I’m not a big political person. My faith is the prime motivator of my life’s works. But sometimes, the two converge and I can’t just burrow my head in the sand.
As well, I want to be a conscientious, informed citizen, and I’ve done my best to do so on the upcoming election, which is almost upon us. On Nov. 4, we’re going to be asked here in North Dakota to make a big decision. It’s one that other states are watching with a careful eye. What we do here could affect the rest of the country.
So if you’re not from North Dakota, don’t think it won’t affect you. It will. Measure 1 especially has huge consequences for everyone in this nation who cares about the sanctity of life.
Yesterday afternoon, I joined the Lutherans for Life people at their annual dessert banquet and heard a little more about Measure 1. The keynote was Janne Myrdal, chairwoman for ND Choose Life, which has been at the forefront of working to pass Measure 1.
I’ve heard Janne’s story before, about how her parents had made brave choices living in Norway during the Nazi invasion; how they’d “done the right thing” even when it put them in harm’s way.
This is part of Janne’s legacy — doing the right thing in the face of oppression and opposition, and she carries the torch for her family and others who cannot. “We have been asked to stand for life in an incredibly and relatively easy society,” she said. “Unlike those before us, we’re not likely to suffer bodily harm for standing up for the unborn.”
So can we be even a smidgeon as brave as Myrdal’s mother the day she was walking home from high school and a friend working for the Opposition approached her, demanding to see her brother? Can we say, “No” to what’s wrong, and “Yes” to what’s right even if it makes us uncomfortable or causes us to lose friends?
|Lutherans for Life participants watching a video on Measure 1|
A lot of people have become conflicted and confused about Measure 1. Some don’t understand that we’re at this juncture in the first place not because the pro-life people wanted to stoke the fires, but because the Supreme Court said to the states, “We’re giving some of this back to you. We’re going to let you restrict abortion according to the will of the people in your state.”
So North Dakota acted, putting in effect common-sense laws regarding abortion, including the requirement of full disclosure to women seeking abortion about the procedure; requirement of an ultrasound; a ban on partial-birth abortion, gender selection abortion and aborting Down Syndrome children at will; as well as the requirement that any doctor performing abortions must have hospital admitting privileges here, for the protection of the woman.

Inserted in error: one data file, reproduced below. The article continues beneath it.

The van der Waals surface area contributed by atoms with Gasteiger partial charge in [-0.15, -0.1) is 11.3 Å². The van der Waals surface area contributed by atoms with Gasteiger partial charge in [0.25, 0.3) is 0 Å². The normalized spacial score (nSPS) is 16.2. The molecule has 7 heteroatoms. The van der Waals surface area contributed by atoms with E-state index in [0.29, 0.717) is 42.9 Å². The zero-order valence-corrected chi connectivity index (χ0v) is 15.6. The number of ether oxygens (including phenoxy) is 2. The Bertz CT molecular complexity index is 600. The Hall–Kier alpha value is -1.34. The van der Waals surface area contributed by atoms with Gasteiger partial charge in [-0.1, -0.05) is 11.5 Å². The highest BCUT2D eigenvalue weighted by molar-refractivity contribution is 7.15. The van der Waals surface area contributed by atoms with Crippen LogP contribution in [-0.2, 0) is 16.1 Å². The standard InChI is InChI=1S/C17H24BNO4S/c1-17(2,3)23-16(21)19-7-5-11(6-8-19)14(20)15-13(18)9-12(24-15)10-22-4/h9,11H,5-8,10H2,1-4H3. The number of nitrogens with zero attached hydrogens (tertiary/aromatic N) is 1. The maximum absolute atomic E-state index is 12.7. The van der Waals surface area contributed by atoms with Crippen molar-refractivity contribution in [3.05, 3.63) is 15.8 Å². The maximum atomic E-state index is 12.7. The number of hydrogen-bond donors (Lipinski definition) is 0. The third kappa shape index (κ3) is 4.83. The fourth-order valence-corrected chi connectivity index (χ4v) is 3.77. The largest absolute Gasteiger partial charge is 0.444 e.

These seemed like no-brainer type provisions to our legislators (from both parties) and those they represent, but because of the implications, the big guns from out of state came in to try to bully us. Planned Parenthood has funneled millions of dollars into this campaign, despite the fact that North Dakota has not one Planned Parenthood Clinic on its land, east to west. In addition, their cunning marketing folks have found ways to make it about something it isn’t and put fear in the ordinary citizen to intimidate them into voting against the measure.
One way I know I’m on the right side? One side leads to death, and one to life. That’s always the deciding factor to me.
Deuteronomy 30:19 is one of my favorites for this cause. “This day I call the heavens and the earth as witnesses against you that I have set before you life and death, blessings and curses. Now choose life, so that you and your children may live.”
Myrdal said that though many people of faith are on board with Measure 1, it’s not an issue for the faithful alone, and one of the biggest proponents of the measure up for vote is an atheist. “Even the unbelieving know what life is,” she said.
Using a quote by Dietrich Bonhoeffer, Myrdal said that if Measure 1 passes, it will be as if we’re “driving a spoke into the wheel of injustice itself,” adding, “Planned Parenthood should not get to buy our elections in North Dakota.”
It’s an all-out war right now, but those of us on the side of life have much behind us — a grass-roots effort of common sense, life itself, and a hoard of young people who get it, because they know that they could easily have been one more of the abortion statistics.
Later this week, I’ll tell you about another huge pro-life initiative that I’ll be an even more integral part of; this one involving cupcakes, and my daughters’ peers serving them.
Speaking of the kids, not long after I had a delicious piece of homemade apple pie at the Lutherans for Life event, I ran home to pull together another dinner for my oldest daughter. It was her baptism anniversary last night, so we did our customary special dinner and pie of choice, along with the lighting of her baptismal candle.
Despite how hard it often is to be a mother of teens, I can’t imagine a day without her in it.
“It’s easy to be pro-abortion if you’ve already been born,” Ronald Reagan once quipped, as relayed by Myrdal. It’s so true. Let’s stay on the right side; the side of light and life.
Unequivocally, I choose life, now and as long as I have life to live.
Q4U: Have you even been bold in the face of opposition?